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How Real Is “The Fourth Kind”?
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Published: 5:18 AM 10/21/2009

by Claudine Zap

"The Fourth Kind" is one of those horror mystery flicks that bills itself as a "fact-based thriller." Set in Nome, Alaska, the movie seeks to explain the supposed mystery of an unusually high missing-persons rate in that area.

The film says it re-enacts, documentary-style, actual footage of alien abductees, but the real mystery may be: How real is the movie? The Buzz Log investigates.

First of all, what exactly is the fourth kind?

According to the movie, a scale developed back in 1972 was designed to measure alien encounters. (Remember "Close Encounters of the Third Kind"? That's the scale.) UFO sighting is the first kind. Evidence is the second kind. Contact with extra terrestrials is the third. And the fourth kind? You guessed it: abduction.

The set up

The teaser trailer, which opens with its star, Milla Jovovich, claiming that everything you're about to see is true, has the Web buzzing. Searches on "the fourth kind" have surged 200% in the last seven days.

Thrill seekers have also been looking up "the fourth kind movie" and "the fourth kind trailer." The official site encourages believers to post their abduction experiences on Facebook and Twitter, and lists Web resources for further reading on the topic of UFOs. Insert "X-Files" soundtrack here.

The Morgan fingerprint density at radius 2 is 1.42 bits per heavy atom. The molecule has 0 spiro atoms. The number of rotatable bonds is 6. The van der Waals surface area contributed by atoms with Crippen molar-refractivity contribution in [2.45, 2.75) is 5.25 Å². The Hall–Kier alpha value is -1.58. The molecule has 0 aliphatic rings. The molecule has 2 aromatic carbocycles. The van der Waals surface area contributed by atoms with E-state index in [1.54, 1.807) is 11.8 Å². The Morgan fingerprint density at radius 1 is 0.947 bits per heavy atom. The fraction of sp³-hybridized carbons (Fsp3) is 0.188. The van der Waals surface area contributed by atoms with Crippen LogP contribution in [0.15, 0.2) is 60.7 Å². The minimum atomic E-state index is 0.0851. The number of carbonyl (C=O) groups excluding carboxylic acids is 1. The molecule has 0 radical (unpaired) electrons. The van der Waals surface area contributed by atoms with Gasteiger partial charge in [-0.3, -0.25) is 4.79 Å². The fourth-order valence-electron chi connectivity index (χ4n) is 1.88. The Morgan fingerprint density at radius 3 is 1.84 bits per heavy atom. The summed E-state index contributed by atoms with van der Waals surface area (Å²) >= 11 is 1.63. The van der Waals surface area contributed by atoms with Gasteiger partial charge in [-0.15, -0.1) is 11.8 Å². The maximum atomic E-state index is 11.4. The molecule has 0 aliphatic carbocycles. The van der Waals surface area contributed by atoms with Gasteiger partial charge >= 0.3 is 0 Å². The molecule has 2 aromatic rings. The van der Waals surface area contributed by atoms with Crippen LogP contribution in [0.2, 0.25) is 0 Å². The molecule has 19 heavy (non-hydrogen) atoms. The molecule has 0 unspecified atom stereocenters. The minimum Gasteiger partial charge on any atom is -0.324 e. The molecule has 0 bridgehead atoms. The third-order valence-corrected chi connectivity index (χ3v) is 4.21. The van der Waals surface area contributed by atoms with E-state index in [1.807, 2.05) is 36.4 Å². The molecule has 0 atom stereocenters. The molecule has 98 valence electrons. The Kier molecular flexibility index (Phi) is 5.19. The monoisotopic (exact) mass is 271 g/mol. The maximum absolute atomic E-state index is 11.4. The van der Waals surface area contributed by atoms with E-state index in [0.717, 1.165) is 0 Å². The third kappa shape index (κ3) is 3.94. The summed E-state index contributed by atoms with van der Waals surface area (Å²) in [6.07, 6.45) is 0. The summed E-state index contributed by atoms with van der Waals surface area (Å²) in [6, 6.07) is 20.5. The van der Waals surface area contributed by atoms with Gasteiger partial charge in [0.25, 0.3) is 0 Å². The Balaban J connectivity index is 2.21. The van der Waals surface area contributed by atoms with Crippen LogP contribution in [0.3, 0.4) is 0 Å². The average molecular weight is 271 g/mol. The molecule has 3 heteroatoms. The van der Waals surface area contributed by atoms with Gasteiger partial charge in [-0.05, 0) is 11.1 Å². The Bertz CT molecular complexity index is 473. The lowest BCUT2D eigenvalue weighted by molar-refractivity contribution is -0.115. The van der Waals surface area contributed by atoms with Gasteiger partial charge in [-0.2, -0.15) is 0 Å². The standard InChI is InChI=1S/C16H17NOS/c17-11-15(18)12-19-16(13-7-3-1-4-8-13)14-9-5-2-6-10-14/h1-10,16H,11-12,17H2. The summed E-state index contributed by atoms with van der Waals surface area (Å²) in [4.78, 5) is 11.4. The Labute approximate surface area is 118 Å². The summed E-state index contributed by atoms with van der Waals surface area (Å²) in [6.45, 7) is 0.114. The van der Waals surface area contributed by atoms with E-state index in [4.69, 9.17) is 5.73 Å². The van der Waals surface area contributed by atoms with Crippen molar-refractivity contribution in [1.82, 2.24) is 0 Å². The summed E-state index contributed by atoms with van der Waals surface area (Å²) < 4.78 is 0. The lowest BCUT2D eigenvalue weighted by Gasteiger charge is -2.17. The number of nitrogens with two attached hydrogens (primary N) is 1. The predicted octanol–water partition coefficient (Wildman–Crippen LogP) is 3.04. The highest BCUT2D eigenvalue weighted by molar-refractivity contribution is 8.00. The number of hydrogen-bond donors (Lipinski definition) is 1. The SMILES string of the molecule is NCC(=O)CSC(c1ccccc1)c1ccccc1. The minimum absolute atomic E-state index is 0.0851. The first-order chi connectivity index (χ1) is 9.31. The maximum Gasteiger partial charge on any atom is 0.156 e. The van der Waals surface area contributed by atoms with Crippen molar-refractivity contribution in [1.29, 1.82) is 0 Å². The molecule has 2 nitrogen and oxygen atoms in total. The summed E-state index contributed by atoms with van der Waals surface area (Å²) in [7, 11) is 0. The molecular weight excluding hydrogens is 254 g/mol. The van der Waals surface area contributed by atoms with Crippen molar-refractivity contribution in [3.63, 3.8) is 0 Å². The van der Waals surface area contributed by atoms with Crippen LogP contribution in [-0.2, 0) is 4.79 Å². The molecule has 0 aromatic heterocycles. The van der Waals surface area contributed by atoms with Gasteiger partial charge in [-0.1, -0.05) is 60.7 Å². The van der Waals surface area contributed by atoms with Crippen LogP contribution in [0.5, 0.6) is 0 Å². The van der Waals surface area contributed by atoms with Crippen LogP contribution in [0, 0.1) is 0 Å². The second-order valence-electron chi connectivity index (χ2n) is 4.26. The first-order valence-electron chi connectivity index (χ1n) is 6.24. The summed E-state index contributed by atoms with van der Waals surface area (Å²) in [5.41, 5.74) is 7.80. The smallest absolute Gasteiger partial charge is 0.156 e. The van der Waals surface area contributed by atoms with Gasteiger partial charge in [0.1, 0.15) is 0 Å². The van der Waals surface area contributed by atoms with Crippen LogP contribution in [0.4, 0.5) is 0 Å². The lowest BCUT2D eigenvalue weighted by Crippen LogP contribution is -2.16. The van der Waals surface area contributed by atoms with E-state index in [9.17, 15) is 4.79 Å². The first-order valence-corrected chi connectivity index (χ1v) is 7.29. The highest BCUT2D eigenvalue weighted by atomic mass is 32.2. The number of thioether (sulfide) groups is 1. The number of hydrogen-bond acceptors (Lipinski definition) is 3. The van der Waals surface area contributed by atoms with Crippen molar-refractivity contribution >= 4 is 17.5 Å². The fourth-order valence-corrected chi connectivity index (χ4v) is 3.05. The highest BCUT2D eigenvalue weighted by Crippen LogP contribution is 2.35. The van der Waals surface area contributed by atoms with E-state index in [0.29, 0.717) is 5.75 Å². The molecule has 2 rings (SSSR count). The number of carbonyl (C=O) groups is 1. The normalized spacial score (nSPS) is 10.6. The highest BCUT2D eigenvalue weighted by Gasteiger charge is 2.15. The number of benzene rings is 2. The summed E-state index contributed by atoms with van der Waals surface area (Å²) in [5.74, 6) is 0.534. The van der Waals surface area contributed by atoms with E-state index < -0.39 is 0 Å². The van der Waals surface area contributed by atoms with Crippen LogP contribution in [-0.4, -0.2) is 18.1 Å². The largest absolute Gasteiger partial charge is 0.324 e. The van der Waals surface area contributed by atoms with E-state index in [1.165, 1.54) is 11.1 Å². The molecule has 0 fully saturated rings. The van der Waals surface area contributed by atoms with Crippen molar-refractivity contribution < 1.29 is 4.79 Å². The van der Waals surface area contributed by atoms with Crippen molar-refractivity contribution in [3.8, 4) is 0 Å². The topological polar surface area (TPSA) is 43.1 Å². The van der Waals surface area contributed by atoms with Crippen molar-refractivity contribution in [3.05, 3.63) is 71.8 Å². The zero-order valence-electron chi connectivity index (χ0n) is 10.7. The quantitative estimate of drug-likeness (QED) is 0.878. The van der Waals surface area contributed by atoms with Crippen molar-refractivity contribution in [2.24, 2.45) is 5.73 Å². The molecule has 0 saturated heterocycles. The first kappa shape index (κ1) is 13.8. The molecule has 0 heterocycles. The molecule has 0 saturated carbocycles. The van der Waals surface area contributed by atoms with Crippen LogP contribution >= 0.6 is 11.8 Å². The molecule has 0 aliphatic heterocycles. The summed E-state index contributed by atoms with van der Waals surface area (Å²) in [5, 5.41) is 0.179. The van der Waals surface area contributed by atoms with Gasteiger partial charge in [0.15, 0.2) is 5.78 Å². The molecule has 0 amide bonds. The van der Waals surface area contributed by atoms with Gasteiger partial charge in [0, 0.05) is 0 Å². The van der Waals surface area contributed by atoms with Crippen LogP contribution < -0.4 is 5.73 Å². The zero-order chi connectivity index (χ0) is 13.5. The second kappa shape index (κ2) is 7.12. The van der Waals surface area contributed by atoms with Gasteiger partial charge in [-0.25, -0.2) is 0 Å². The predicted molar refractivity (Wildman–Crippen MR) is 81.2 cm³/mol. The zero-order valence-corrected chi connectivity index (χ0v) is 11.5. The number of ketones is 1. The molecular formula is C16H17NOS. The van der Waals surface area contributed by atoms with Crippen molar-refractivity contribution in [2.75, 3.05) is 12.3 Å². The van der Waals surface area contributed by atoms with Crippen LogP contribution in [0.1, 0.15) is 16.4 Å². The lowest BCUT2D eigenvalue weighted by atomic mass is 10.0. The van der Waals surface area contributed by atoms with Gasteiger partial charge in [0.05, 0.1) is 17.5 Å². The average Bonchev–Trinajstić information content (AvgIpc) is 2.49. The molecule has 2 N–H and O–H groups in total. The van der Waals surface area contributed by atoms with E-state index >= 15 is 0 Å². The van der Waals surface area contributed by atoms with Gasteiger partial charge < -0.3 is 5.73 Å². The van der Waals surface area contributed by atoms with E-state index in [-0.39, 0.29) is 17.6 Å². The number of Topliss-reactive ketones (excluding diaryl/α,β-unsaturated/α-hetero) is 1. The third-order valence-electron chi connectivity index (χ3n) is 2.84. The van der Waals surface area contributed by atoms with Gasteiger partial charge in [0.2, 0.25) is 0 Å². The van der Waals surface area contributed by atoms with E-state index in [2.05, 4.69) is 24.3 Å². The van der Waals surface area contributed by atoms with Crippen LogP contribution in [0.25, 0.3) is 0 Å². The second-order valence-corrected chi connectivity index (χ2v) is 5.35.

How real is it?

Depends on your definition of the word "real." On the scale of documentaries, from Ken Burns yawn-inducing historical to fake-umentary "Blair Witch Project," guess which one this is. The story is set around psychiatrist Abagail Tyler, a supposedly real person who interviewed sleep-deprived patients claiming they were abducted by aliens.

The movie promises that the scenes were all recreated from "archival footage." Except. Actual Nome residents say they've never heard of any alien abductions. And the Anchorage Daily News does a pretty good job debunking the story (including the observation that no psychiatrist exists by that name.)

The accounts of alien abductions are said to explain an unusually high death and disappearance rate. The FBI blamed alcoholism. Locals said it was a serial killer. Nobody seems to blame aliens.

But hey, who really cares if the back story doesn't add up if it's a good scare? Fear junkies screamed their way through "Paranormal Activity," helping the DIY horror flick mint $30 million in just three weeks.

Makers of "The Fourth Kind" must be hoping to capture some of that scare appeal. Clearly, they are the believers.

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